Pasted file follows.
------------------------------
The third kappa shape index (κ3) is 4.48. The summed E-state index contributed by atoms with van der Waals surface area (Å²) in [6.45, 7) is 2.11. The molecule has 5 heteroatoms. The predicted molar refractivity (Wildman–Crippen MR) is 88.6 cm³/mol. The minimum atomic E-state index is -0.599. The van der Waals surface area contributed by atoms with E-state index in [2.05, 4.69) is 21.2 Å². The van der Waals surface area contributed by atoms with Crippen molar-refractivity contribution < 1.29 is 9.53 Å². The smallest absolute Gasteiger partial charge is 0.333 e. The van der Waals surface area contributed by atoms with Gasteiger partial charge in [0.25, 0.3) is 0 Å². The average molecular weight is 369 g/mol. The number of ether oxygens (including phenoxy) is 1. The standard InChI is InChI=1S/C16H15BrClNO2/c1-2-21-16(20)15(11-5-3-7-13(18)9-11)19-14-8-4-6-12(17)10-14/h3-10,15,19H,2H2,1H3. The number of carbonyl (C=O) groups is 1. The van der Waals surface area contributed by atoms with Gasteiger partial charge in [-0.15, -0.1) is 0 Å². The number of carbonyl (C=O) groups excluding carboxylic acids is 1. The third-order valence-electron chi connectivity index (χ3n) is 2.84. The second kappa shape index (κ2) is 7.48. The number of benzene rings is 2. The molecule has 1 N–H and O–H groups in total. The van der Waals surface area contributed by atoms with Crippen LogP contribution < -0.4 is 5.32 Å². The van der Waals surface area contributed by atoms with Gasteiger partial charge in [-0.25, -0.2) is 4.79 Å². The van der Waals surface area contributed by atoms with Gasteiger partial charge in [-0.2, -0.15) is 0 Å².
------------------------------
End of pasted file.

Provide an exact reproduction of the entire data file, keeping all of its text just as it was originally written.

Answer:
The third kappa shape index (κ3) is 4.48. The summed E-state index contributed by atoms with van der Waals surface area (Å²) in [6.45, 7) is 2.11. The molecule has 5 heteroatoms. The predicted molar refractivity (Wildman–Crippen MR) is 88.6 cm³/mol. The minimum atomic E-state index is -0.599. The van der Waals surface area contributed by atoms with E-state index in [2.05, 4.69) is 21.2 Å². The van der Waals surface area contributed by atoms with Crippen molar-refractivity contribution < 1.29 is 9.53 Å². The smallest absolute Gasteiger partial charge is 0.333 e. The van der Waals surface area contributed by atoms with Gasteiger partial charge in [0.25, 0.3) is 0 Å². The average molecular weight is 369 g/mol. The number of ether oxygens (including phenoxy) is 1. The standard InChI is InChI=1S/C16H15BrClNO2/c1-2-21-16(20)15(11-5-3-7-13(18)9-11)19-14-8-4-6-12(17)10-14/h3-10,15,19H,2H2,1H3. The number of carbonyl (C=O) groups is 1. The van der Waals surface area contributed by atoms with Gasteiger partial charge in [-0.15, -0.1) is 0 Å². The number of carbonyl (C=O) groups excluding carboxylic acids is 1. The third-order valence-electron chi connectivity index (χ3n) is 2.84. The second kappa shape index (κ2) is 7.48. The number of benzene rings is 2. The molecule has 1 N–H and O–H groups in total. The van der Waals surface area contributed by atoms with Crippen LogP contribution < -0.4 is 5.32 Å². The van der Waals surface area contributed by atoms with Gasteiger partial charge in [-0.25, -0.2) is 4.79 Å². The van der Waals surface area contributed by atoms with Gasteiger partial charge in [-0.2, -0.15) is 0 Å².